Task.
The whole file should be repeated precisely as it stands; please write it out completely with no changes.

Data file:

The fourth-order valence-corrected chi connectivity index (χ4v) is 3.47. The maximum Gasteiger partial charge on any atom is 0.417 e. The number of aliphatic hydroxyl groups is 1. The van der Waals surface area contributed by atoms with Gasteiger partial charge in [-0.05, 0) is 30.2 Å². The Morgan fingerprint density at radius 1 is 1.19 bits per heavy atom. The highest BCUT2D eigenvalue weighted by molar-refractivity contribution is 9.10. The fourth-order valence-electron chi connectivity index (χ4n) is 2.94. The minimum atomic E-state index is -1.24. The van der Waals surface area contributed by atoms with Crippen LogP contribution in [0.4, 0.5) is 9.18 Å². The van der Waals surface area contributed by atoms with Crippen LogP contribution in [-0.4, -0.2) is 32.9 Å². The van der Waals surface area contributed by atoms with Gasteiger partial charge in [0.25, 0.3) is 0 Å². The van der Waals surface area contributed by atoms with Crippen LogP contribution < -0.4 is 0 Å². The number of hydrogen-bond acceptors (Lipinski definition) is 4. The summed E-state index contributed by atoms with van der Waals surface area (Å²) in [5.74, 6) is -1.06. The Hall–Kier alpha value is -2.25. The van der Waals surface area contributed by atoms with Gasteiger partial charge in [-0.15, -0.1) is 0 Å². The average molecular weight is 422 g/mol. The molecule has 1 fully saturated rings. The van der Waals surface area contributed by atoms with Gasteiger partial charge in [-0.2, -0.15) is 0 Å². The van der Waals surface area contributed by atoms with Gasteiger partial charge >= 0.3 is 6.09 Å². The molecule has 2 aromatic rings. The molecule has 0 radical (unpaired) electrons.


The fourth-order valence-corrected chi connectivity index (χ4v) is 3.47. The maximum Gasteiger partial charge on any atom is 0.417 e. The number of aliphatic hydroxyl groups is 1. The van der Waals surface area contributed by atoms with Gasteiger partial charge in [-0.05, 0) is 30.2 Å². The Morgan fingerprint density at radius 1 is 1.19 bits per heavy atom. The highest BCUT2D eigenvalue weighted by molar-refractivity contribution is 9.10. The fourth-order valence-electron chi connectivity index (χ4n) is 2.94. The minimum atomic E-state index is -1.24. The van der Waals surface area contributed by atoms with Crippen LogP contribution in [0.4, 0.5) is 9.18 Å². The van der Waals surface area contributed by atoms with Crippen LogP contribution in [-0.4, -0.2) is 32.9 Å². The van der Waals surface area contributed by atoms with Gasteiger partial charge in [0.25, 0.3) is 0 Å². The van der Waals surface area contributed by atoms with Crippen LogP contribution < -0.4 is 0 Å². The number of hydrogen-bond acceptors (Lipinski definition) is 4. The summed E-state index contributed by atoms with van der Waals surface area (Å²) in [5.74, 6) is -1.06. The Hall–Kier alpha value is -2.25. The van der Waals surface area contributed by atoms with Gasteiger partial charge in [-0.15, -0.1) is 0 Å². The average molecular weight is 422 g/mol. The molecule has 1 fully saturated rings. The van der Waals surface area contributed by atoms with Gasteiger partial charge in [-0.2, -0.15) is 0 Å². The van der Waals surface area contributed by atoms with Gasteiger partial charge >= 0.3 is 6.09 Å². The molecule has 2 aromatic rings. The molecule has 0 radical (unpaired) electrons.